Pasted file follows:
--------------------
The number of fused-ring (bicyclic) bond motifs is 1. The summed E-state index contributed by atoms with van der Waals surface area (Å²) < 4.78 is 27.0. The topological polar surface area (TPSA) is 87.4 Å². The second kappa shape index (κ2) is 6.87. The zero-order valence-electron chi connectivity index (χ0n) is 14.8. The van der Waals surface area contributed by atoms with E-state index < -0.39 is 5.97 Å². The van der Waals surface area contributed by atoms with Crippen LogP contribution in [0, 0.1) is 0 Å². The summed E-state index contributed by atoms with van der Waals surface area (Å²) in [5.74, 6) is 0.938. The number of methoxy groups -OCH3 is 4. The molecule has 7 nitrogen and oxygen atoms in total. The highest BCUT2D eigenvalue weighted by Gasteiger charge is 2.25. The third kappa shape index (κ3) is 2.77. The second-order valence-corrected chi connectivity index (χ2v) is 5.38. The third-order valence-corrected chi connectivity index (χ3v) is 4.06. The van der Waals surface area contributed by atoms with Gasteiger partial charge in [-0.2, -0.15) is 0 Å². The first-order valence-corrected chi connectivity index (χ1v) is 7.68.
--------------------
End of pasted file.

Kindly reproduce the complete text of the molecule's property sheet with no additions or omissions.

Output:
The number of fused-ring (bicyclic) bond motifs is 1. The summed E-state index contributed by atoms with van der Waals surface area (Å²) < 4.78 is 27.0. The topological polar surface area (TPSA) is 87.4 Å². The second kappa shape index (κ2) is 6.87. The zero-order valence-electron chi connectivity index (χ0n) is 14.8. The van der Waals surface area contributed by atoms with E-state index < -0.39 is 5.97 Å². The van der Waals surface area contributed by atoms with Crippen LogP contribution in [0, 0.1) is 0 Å². The summed E-state index contributed by atoms with van der Waals surface area (Å²) in [5.74, 6) is 0.938. The number of methoxy groups -OCH3 is 4. The molecule has 7 nitrogen and oxygen atoms in total. The highest BCUT2D eigenvalue weighted by Gasteiger charge is 2.25. The third kappa shape index (κ3) is 2.77. The second-order valence-corrected chi connectivity index (χ2v) is 5.38. The third-order valence-corrected chi connectivity index (χ3v) is 4.06. The van der Waals surface area contributed by atoms with Gasteiger partial charge in [-0.2, -0.15) is 0 Å². The first-order valence-corrected chi connectivity index (χ1v) is 7.68.